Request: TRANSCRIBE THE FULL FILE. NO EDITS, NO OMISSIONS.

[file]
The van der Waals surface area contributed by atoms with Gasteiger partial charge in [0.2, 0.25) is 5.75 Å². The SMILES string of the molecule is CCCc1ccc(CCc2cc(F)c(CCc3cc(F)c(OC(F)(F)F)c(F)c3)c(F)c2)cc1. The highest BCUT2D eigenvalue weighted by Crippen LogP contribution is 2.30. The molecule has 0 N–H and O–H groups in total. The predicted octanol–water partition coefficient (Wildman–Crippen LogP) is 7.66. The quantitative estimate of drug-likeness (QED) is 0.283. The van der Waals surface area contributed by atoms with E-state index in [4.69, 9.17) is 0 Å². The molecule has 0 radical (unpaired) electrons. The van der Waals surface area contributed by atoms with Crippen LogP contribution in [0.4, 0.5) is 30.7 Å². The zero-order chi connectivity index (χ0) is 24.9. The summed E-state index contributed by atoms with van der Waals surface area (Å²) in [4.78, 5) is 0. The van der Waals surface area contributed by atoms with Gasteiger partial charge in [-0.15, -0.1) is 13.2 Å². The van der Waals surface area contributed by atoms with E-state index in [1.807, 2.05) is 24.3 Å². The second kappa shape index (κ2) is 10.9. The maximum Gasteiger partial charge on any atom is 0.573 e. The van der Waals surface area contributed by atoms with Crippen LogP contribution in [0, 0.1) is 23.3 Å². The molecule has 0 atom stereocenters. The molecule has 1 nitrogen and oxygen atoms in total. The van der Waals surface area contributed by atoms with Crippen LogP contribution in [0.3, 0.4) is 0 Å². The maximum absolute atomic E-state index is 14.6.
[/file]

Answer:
The van der Waals surface area contributed by atoms with Gasteiger partial charge in [0.2, 0.25) is 5.75 Å². The SMILES string of the molecule is CCCc1ccc(CCc2cc(F)c(CCc3cc(F)c(OC(F)(F)F)c(F)c3)c(F)c2)cc1. The highest BCUT2D eigenvalue weighted by Crippen LogP contribution is 2.30. The molecule has 0 N–H and O–H groups in total. The predicted octanol–water partition coefficient (Wildman–Crippen LogP) is 7.66. The quantitative estimate of drug-likeness (QED) is 0.283. The van der Waals surface area contributed by atoms with E-state index in [4.69, 9.17) is 0 Å². The molecule has 0 radical (unpaired) electrons. The van der Waals surface area contributed by atoms with Crippen LogP contribution in [0.4, 0.5) is 30.7 Å². The zero-order chi connectivity index (χ0) is 24.9. The summed E-state index contributed by atoms with van der Waals surface area (Å²) in [4.78, 5) is 0. The van der Waals surface area contributed by atoms with Gasteiger partial charge in [-0.15, -0.1) is 13.2 Å². The van der Waals surface area contributed by atoms with E-state index in [1.807, 2.05) is 24.3 Å². The second kappa shape index (κ2) is 10.9. The maximum Gasteiger partial charge on any atom is 0.573 e. The van der Waals surface area contributed by atoms with Crippen LogP contribution in [0, 0.1) is 23.3 Å². The molecule has 0 atom stereocenters. The molecule has 1 nitrogen and oxygen atoms in total. The van der Waals surface area contributed by atoms with Crippen LogP contribution in [0.3, 0.4) is 0 Å². The maximum absolute atomic E-state index is 14.6.